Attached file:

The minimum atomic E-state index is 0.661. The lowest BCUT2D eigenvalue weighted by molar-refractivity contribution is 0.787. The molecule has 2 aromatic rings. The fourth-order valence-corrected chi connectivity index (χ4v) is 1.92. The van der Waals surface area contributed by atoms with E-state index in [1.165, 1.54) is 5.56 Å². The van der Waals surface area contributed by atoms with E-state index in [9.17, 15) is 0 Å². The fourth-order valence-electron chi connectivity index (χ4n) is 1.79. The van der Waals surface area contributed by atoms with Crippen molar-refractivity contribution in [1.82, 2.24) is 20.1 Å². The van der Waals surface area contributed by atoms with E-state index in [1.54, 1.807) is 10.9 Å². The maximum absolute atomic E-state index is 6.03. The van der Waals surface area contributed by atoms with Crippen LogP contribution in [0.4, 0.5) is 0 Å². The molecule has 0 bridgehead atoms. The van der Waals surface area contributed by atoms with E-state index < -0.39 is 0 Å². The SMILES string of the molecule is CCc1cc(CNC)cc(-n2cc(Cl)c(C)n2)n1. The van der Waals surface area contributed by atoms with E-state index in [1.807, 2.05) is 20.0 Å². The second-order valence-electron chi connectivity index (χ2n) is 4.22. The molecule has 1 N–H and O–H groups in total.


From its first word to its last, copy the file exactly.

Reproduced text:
The minimum atomic E-state index is 0.661. The lowest BCUT2D eigenvalue weighted by molar-refractivity contribution is 0.787. The molecule has 2 aromatic rings. The fourth-order valence-corrected chi connectivity index (χ4v) is 1.92. The van der Waals surface area contributed by atoms with E-state index in [1.165, 1.54) is 5.56 Å². The van der Waals surface area contributed by atoms with E-state index in [9.17, 15) is 0 Å². The fourth-order valence-electron chi connectivity index (χ4n) is 1.79. The van der Waals surface area contributed by atoms with Crippen molar-refractivity contribution in [1.82, 2.24) is 20.1 Å². The van der Waals surface area contributed by atoms with E-state index in [1.54, 1.807) is 10.9 Å². The maximum absolute atomic E-state index is 6.03. The van der Waals surface area contributed by atoms with Crippen LogP contribution in [0.4, 0.5) is 0 Å². The molecule has 0 bridgehead atoms. The van der Waals surface area contributed by atoms with E-state index < -0.39 is 0 Å². The SMILES string of the molecule is CCc1cc(CNC)cc(-n2cc(Cl)c(C)n2)n1. The van der Waals surface area contributed by atoms with E-state index in [1.807, 2.05) is 20.0 Å². The second-order valence-electron chi connectivity index (χ2n) is 4.22. The molecule has 1 N–H and O–H groups in total.